GORDON WHITE: World of Sports Plagued By Troublesome, Deceitful Events
Off-campus neighborhoods ready for Duke students' return
New Duke students lending helping hands
By Ray Gronberg, The Herald-Sun
August 26, 2006 9:48 pm
DURHAM -- Student volunteers from Duke University fanned out into several north Durham neighborhoods Saturday to help residents with their yard work.
The effort, sponsored by Keep Durham Beautiful Inc. and Duke's Community Service Center, targeted the Old Farm neighborhood and several subdivisions along Holt School Road and was intended to benefit elderly and disabled homeowners.
Organizers expected about 100 students to participate. A group of about 35 descended on the Old Farm neighborhood. The students split up into five teams to cover as many houses as they could in the four hours allotted to the project.
One team converged on the home of Old Well Street resident Betty Williams, who's disabled and has been preoccupied by her 81-year-old mother's hospitalization for a stroke. A couple of students split off to work at a house across the street.
The Duke students said they welcomed a chance to lend a hand. "Durham is going to be my home for the next four years," Kaitlyn Shackelton, a freshman from Reno, Nev., said when asked why she volunteered to participate in the effort. "I figured, 'Anything to pitch in.' "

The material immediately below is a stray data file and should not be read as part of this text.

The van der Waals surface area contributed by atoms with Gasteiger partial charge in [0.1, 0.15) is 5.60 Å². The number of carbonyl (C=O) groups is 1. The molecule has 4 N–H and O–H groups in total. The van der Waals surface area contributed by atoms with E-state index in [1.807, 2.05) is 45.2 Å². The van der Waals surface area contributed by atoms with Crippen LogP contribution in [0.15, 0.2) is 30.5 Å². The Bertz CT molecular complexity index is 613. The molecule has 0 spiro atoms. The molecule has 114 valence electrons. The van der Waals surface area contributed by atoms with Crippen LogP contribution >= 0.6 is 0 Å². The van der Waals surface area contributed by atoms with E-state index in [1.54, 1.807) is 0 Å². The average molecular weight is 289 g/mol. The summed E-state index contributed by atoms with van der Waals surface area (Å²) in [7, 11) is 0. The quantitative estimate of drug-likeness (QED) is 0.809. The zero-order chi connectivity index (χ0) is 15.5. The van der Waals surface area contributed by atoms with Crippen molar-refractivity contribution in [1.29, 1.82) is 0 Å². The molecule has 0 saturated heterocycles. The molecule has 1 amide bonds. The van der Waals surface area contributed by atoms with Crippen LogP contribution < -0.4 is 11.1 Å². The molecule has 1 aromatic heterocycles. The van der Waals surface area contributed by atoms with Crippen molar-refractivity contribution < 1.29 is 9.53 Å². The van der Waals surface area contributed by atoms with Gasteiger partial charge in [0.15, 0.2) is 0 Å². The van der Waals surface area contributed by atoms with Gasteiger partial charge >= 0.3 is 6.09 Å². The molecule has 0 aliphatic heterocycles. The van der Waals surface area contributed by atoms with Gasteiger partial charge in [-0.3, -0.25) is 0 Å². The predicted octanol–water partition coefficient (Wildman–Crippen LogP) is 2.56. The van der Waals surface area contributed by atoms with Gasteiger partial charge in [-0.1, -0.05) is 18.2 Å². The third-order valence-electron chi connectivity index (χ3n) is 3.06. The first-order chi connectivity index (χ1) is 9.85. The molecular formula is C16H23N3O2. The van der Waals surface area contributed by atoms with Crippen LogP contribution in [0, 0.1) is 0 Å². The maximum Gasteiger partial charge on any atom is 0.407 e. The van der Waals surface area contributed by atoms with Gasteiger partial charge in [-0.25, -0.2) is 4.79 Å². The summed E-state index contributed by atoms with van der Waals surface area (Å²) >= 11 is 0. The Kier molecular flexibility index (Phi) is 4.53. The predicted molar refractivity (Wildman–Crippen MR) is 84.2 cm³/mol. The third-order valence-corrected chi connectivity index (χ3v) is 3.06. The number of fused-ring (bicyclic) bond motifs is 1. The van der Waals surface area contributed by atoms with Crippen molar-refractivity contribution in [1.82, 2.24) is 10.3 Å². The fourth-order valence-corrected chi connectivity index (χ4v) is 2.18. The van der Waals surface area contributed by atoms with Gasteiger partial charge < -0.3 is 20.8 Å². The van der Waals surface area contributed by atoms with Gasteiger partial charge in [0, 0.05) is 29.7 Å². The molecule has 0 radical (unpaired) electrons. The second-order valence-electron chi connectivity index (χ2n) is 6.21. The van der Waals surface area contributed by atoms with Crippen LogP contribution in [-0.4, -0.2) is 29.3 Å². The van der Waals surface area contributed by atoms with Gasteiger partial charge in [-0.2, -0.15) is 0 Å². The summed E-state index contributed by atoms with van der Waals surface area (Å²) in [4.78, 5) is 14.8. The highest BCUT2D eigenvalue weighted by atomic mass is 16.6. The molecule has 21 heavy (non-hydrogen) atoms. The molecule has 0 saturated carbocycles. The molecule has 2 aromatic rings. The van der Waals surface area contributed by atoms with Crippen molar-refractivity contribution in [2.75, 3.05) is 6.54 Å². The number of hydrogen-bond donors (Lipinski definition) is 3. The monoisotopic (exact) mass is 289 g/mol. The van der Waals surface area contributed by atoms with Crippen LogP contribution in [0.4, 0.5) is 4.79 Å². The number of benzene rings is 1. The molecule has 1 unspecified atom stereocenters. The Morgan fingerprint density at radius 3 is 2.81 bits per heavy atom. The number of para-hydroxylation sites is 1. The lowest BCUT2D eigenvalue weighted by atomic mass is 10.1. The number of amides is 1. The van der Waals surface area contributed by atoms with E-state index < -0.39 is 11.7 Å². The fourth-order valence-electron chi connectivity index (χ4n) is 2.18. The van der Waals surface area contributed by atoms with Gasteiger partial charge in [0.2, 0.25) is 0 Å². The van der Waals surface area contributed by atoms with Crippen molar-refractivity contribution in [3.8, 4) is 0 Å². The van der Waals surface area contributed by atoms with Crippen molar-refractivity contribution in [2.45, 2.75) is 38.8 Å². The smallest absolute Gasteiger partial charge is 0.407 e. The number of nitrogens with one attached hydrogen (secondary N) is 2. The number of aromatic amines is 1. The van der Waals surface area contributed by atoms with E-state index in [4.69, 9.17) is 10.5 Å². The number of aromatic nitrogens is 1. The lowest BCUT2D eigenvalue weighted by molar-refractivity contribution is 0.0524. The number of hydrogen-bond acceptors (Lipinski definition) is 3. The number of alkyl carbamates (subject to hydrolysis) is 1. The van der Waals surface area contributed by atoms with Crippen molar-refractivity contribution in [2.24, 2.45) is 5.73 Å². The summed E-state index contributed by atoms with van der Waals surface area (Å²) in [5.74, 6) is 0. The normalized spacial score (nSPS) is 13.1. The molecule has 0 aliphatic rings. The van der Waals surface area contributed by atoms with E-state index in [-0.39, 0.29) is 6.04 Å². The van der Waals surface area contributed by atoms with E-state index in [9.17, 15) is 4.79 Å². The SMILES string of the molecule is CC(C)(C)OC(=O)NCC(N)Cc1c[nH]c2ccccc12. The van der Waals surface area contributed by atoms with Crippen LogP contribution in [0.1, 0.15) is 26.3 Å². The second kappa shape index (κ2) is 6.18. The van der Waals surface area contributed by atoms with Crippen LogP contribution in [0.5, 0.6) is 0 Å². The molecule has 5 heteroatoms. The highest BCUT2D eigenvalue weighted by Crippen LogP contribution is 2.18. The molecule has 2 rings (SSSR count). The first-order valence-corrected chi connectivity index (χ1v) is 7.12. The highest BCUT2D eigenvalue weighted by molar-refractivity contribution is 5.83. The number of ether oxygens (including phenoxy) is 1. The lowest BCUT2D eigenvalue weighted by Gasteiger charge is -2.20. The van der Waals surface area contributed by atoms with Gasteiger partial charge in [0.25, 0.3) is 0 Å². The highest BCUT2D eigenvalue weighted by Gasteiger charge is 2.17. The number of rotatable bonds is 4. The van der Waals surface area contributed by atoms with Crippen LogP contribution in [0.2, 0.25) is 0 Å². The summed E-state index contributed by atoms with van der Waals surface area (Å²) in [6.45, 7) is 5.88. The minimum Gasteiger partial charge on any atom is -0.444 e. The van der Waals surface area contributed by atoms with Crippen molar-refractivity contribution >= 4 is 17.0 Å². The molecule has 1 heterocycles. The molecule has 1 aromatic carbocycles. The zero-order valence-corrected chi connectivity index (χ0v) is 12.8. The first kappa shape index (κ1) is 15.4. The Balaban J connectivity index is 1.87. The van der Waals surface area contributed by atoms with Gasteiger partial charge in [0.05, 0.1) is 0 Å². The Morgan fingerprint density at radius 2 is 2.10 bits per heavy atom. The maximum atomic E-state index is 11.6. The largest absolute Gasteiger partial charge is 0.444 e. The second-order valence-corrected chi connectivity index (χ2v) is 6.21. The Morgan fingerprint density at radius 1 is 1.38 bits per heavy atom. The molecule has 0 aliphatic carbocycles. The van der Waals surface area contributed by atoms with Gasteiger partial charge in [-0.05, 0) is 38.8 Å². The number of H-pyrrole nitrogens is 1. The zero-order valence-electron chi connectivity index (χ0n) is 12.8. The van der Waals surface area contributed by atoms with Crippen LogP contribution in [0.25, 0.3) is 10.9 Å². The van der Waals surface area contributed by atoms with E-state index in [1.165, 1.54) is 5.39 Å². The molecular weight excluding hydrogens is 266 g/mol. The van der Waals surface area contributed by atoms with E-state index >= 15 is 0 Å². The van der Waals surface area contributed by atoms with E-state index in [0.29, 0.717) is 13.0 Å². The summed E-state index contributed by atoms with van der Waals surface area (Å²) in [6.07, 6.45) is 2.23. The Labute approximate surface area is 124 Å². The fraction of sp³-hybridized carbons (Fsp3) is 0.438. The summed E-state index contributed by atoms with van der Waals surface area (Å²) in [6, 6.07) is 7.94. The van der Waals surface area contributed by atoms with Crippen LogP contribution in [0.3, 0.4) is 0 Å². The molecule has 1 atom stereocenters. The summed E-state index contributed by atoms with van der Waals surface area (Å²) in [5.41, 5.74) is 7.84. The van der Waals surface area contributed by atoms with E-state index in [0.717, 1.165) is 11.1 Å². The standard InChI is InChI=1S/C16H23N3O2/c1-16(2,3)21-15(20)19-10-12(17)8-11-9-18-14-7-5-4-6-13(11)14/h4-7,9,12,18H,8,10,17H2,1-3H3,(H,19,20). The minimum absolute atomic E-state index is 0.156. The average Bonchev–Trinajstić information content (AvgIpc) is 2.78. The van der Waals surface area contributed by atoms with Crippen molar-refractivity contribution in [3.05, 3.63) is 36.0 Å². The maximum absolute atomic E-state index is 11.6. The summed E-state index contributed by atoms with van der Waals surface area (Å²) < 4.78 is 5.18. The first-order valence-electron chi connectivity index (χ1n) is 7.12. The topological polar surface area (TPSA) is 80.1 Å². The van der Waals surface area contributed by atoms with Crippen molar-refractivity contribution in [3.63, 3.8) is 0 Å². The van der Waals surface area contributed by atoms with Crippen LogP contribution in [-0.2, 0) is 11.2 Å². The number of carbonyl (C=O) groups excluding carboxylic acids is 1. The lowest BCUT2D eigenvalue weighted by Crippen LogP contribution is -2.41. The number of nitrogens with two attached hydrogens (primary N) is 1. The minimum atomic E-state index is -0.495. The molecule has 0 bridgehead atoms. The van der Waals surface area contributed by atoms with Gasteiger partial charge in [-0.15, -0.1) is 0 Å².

Organizers worked with the Old Farm Neighborhood Association to identify homeowners who could use the help. The predominantly black neighborhood is mostly middle class, but association leaders said they felt the volunteer effort was well-targeted.
They said helping and staying in touch with the neighborhood's elderly residents was an important community stabilization measure.
The neighborhood has "been nice, but it's getting older and things are changing," said Carolyn Young, an Old Farm Neighborhood Association activist who was working with Shackelton and the rest of the team at the Williams house. "When we moved out here, this was the area to move into. Old Farm was it, and we want to help it keep that reputation."
Duke students have participated in similar clean-ups in years past, but this year campus leaders elected to make the effort part of the school's orientation week activities for freshmen.
The so-called "Into the City" effort, which on Saturday also included several faculty-led tours of different parts of Durham, has gotten increased attention this year in the wake of last spring's rape charges against members of the Duke lacrosse team.
But Carly Wheeler, a junior from San Diego, said campus leaders were thinking about holding a cleanup effort during orientation week before the lacrosse scandal broke.
"It's something the First-Year Advisory Counselor board and the university had been discussing for awhile," Wheeler said, adding that the point of the change was to "incorporate community service" into the orientation effort.
URL for this article: http://www.heraldsun.com/durham/4-764476.html
Black advocacy groups applauded
BY RAY GRONBERG, The Herald-Sun
August 26, 2006 10:46 pm
DURHAM -- The need for groups like the Durham Committee on the Affairs of Black People hasn't diminished in the 71 years since its formation, the president of the South Carolina chapter of the NAACP told members at the committee's anniversary dinner Saturday.
That's because the problems facing blacks are just as dire as they were in the midst of the Great Depression or at the dawn of the 20th century, keynote speaker Lonnie Randolph told the packed house at Greater Emmanuel Family Life Enrichment Center.